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Buying in

Local food is no longer more expensive
By TODD RICHARD  |  August 20, 2008

You can't possibly have missed the choruses of “Buy Local” coming from Portland’s business community. Buying goods from our immediate area has swollen from a good idea into a movement to make it a good habit for all Portland residents. But does our support count for much beyond our own feel-good? The obvious place to dig for answers is the weekly farmers’ market in Monument Square, happening every Wednesday.

The rainy entry into this season was still present on the minds of several vendors. “The past few weeks have been tough with all of the rain, but don’t forget, that’s how our season started, too. We’ve been getting it from both sides,” said one vendor, who asked to remain anonymous. The rain at the beginning of the season stunted the growth of her young plants, preventing them from maturing on their prescribed schedule. Her farm, south of Portland, got the worst of the weather this month, too, and it shows in her modest yield. “This is all of it right here; the rest have rotted on the plants, wet and muddy,” she lamented. What vegetables she did have boasted bright colors and flawless natural skin, though, without wax boosters like the ones at the grocery store. A check of the other vendors showed some of the most exquisite-looking fresh berries, beets, greens, and beans I had seen all season.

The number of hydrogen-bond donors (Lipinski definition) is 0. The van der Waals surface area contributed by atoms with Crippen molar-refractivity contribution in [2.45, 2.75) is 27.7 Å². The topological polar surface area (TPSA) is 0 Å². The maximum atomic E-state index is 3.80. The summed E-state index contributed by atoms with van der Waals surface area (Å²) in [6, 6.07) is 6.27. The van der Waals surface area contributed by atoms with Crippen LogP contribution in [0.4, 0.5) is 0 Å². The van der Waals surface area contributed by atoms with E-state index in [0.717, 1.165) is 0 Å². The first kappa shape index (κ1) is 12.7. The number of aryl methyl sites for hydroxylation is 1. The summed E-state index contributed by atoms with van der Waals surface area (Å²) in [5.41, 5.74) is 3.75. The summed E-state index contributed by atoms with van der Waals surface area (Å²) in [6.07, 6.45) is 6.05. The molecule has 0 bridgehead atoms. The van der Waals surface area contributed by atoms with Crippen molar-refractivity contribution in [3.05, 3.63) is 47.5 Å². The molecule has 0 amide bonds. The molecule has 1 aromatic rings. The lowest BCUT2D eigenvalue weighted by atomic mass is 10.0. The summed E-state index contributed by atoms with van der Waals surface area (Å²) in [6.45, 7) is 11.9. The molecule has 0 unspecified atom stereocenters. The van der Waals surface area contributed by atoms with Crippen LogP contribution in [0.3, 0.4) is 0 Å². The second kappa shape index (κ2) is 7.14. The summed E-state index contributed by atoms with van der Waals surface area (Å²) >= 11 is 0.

As she glanced to her neighbors at adjoining tables, the farmer noted that many of them have already done a second planting of lettuces, which, if they grow to maturity before the season ends, can make up for some of the losses of product and revenue. This woman opted out of a second planting, preferring a round of less-fussy flowers, for bouquets to sell.

Farmers' persistence is more apparent than ever. Regardless of economic woes, attendance is up at the markets, according to many of the participating farmers, and there is a wider selection of vendors and products than in past years. And, despite the struggles this season has presented for growers, their prices have not shot through the roof.

Shoppers at the markets and large grocery chains alike will notice that the cost difference between the price of local food and industrialized food has narrowed greatly. Gas prices and other shipping costs — as well as salmonella scares — with international and cross-country produce have taken their toll on suppliers and stores alike. Each recall diminishes the selection on the shelves, with price hikes following shortly for what remains.

Fans of local produce and markets are accustomed to paying slightly higher prices for their preference. Portland-area shoppers are savvy about issues like organic and biodynamic farming and non-toxic treatments. Supermarkets have responded, providing more locally-sourced organic options, at prices near parity with industrialized produce. Hannaford, for example, recently started labeling locally sourced produce with a "Close to Home" logo, and offering coupons and other discounts from time to time.

You still get a more gratifying experience at the farmers' markets, handing your money to the person who tended the plant that grew those stunningly red strawberries in your bag. And when the local stuff is of higher quality, without a higher price tag, then choosing local has become less of an elitist choice for a few and more of an obvious choice for everyone.

Todd Richard can be reached at

  Topics: Features , Todd Richard
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